Grant
Agency: European Commission | Branch: H2020 | Program: MSCA-IF-EF-ST | Phase: MSCA-IF-2015-EF | Award Amount: 195.45K | Year: 2017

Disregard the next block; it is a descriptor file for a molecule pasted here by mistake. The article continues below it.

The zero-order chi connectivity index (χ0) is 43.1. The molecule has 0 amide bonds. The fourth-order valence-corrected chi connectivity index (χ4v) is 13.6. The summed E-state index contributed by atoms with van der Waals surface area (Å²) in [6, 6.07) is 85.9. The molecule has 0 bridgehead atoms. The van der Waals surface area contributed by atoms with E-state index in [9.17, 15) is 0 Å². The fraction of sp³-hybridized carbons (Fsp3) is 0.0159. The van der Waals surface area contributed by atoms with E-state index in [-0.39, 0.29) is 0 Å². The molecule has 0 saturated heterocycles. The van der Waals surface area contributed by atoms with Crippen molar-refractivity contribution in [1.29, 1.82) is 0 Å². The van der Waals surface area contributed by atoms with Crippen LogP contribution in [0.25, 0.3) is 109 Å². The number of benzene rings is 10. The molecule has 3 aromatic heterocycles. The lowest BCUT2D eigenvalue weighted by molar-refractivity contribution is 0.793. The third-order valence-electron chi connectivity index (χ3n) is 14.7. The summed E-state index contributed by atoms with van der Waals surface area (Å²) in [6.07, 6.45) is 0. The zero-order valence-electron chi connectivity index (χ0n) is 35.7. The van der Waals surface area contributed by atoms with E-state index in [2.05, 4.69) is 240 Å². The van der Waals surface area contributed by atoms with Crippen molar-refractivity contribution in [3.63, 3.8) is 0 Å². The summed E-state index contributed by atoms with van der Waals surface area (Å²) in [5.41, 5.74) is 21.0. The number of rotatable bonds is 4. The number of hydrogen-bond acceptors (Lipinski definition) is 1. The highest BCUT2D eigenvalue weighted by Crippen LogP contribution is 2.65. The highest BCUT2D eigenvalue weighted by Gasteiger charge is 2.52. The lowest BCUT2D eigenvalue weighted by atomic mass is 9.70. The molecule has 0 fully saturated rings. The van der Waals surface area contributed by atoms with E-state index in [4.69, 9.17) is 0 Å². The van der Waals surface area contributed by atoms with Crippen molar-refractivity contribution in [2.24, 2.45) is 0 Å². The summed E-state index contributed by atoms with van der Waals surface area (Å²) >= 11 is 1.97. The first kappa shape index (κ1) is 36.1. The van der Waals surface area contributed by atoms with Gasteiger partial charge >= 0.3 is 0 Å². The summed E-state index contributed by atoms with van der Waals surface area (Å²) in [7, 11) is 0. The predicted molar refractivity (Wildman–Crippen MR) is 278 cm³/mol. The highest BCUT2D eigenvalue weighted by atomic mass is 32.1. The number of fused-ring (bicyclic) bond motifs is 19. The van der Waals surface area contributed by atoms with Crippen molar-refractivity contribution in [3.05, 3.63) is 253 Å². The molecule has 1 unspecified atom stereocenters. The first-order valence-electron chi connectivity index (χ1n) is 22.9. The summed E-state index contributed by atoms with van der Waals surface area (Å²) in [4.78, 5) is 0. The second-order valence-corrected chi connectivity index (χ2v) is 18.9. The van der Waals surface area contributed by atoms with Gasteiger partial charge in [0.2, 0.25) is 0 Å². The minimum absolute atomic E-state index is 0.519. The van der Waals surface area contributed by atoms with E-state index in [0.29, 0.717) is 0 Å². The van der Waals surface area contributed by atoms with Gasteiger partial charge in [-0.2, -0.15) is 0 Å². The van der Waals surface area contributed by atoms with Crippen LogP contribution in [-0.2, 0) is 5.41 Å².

Work-related stress is costing the UK economy about 10 million man-hours and 16 billion. An intervention to curb the advent of stress is proposed: Stress-Blocker (Streblo). Cognitive psychology identifies five main personalities (Big-5): extraversion, agreeableness, conscientiousness, neuroticism and openness. How these Big-5 differ in the dynamics of stress are unexplored, particularly in the field of construction where stress is also prevalent. Behavioural science explains differences in the coping abilities of people. Thus Part A of the study is an empirical investigation of the impacts of stressors on the Big-5 and their different coping behaviours. Data from at least 1500 UK construction personnel will be collected using a questionnaire, and analysed using multiple inferential statistical techniques: hierarchical regression, factor analysis and sequential equation modelling. The findings will then inform Part B: the development of Streblo, a cloud-based IT tool for the effective recognition and deterrence of stress. Streblo will operate on artificial intelligence and its initial simulation will be carried out using of the WEKA software. Data from 1200 respondents will be used to train Streblo while the remaining 300 pseudo responses will be used to pilot (validate) the performance of the product. Streblo will also be validated with the partner organisations and project managers, through focus group meetings which will be recorded, transcribed and analysed using the Nvivo software. Streblo will then be launched as a simple, quick-to-use and free IT app which will be accessible on mobile devices, PCs and laptops. Streblo will exploit advanced technologies to prevent stress in different construction job profiles as well as other sectors of the economy. It will be the first worldwide integrated system that is based on personality profiling and associated coping skills to empower individuals to manage event-related stress in the context of their job roles.